Saturday, June 17, 2017

Three Days on the Current River

I set out early on Monday for a three day birding event in the Current River country. I hadn't visited the area since the last big flood, the one that sent buildings downstream, ripped roofs off of float outfitters and shut down the river to recreation for almost an entire month. The streambanks have been shredded. Volunteers and hired hands spent a month clearing downed logs to make the river passable for floaters by cutting up the snags into firewood and sending them downstream. But the streambanks look like a tornado went through them.

Streambank natural communities are accustomed to, and in fact dependent on disturbance such as from intermittent flooding. But to what degree of disturbance? This megaflood ripped mature trees and sections of bottomland woodlands out of the way which has now widened the river in some places, filling the river with sediment and more gravel, making it look like the sections of river where jet boats cause significant sheeting and degradation of the streambank. The flooding sent all of the fish hatchery trout downstream on the Current, little guys, voracious feeders of native fauna. Before Welch Spring I noted large patches of bright green filamentous algae, a sign of pollution from the watershed. All the fertilizer from pastures, manure and flooded bathrooms and latrines sending high nutrient loads downstream. I have seen the same on parts of the Jack's Fork River from horse manure, areas that were cordoned off from full body contact with the water, but that was in a stagnant July.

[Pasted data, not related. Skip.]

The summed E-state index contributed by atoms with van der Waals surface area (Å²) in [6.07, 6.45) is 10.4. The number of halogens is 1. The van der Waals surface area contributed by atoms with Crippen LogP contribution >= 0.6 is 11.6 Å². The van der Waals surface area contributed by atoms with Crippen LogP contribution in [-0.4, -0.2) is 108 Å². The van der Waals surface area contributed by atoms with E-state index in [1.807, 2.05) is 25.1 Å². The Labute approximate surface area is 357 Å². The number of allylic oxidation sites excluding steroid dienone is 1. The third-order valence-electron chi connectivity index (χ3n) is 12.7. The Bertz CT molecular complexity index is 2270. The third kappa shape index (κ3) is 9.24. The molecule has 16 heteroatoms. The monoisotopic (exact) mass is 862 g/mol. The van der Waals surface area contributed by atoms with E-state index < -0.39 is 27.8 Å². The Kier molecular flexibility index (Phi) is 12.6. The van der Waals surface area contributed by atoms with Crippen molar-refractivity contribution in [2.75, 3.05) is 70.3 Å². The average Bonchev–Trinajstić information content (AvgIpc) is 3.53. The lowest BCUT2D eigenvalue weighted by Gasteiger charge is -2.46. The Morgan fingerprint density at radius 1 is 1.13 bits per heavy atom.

Cliff faces must be the most sturdy of our natural communities associated with Ozark streams. The Southern Maidenhair Fern persists despite the roaring river waters. Gravel bars have been reshaped, the river is widening and sediment sloughing off. Gravel accretion occurring rapidly. Unfortunately, I doubt this can be classified as a once-in-100-years flood event.

I woke every morning at 5:30 to the sounds of cerulean warblers, almost too many to count, and yellow throated warblers, Louisiana waterthrush with their dulcet call, even one blue-winged warbler on a shrubby streambank. Maybe it's the scale of all of that protected land that allows for so many breeding birds, signs of nests and visions of orioles taking out the fecal sacs from their nests. Despite the sad state of shredded streambanks, birding in the Current River country is certainly rewarding.

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